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Pharmaceutics. 2019 Dec 25;12(1). pii: E24. doi: 10.3390/pharmaceutics12010024.

Dispersibility and Storage Stability Optimization of High Dose Isoniazid Dry Powder Inhalation Formulations with L-Leucine or Trileucine.

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Department of Pharmaceutical Technology and Biopharmacy, Faculty of Science and Engineering, University of Groningen, 9700 AB Groningen, The Netherlands.


Tuberculosis is the leading cause of death from a single infectious pathogen worldwide. Lately, the targeted delivery of antibiotics to the lungs via inhalation has received increasing interest. In a previous article, we reported on the development of a spray-dried dry powder isoniazid formulation containing an L-leucine coating. It dispersed well but had poor physical stability. In this study, we aimed to improve the stability by improving the leucine coating. To this end, we optimized the spray-drying conditions, the excipient content, and the excipient itself. Using L-leucine, the tested excipient contents (up to 5%) did not result in a stable powder. Contrary to L-leucine, the stability attained with trileucine was satisfactory. Even when exposed to 75% relative humidity, the formulation was stable for at least three months. The optimal formulation contained 3% trileucine w/w. This formulation resulted in a maximum fine particle dose of 58.00 ± 2.56 mg when a nominal dose of 80 mg was dispersed from the Cyclops® dry powder inhaler. The improved moisture protection and dispersibility obtained with trileucine are explained by its amorphous nature and a higher surface enrichment during drying. Dispersion efficiency of the device decreases at higher nominal doses.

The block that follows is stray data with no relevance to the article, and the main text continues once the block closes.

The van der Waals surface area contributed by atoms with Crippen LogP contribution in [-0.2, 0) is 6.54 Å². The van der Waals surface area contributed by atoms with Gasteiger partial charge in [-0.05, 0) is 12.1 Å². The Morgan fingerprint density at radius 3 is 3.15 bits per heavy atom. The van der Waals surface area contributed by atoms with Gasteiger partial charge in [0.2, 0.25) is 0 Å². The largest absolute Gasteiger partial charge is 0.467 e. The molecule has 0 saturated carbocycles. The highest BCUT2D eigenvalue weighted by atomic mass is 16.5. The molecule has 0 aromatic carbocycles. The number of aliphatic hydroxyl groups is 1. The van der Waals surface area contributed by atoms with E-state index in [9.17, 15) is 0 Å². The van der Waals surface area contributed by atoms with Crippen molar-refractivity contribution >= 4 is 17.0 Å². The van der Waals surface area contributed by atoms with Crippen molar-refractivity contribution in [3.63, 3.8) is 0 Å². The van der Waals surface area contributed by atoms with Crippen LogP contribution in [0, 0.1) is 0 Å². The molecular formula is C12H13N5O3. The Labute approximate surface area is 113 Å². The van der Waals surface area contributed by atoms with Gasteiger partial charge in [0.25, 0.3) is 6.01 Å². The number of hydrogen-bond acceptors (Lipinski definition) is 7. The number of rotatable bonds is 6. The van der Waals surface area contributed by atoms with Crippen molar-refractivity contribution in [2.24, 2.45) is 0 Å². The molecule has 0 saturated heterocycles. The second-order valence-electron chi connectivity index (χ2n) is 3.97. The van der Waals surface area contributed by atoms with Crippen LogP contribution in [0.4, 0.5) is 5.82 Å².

drug formulation; dry powder inhaler; high dose pulmonary delivery; inhalation; tuberculosis

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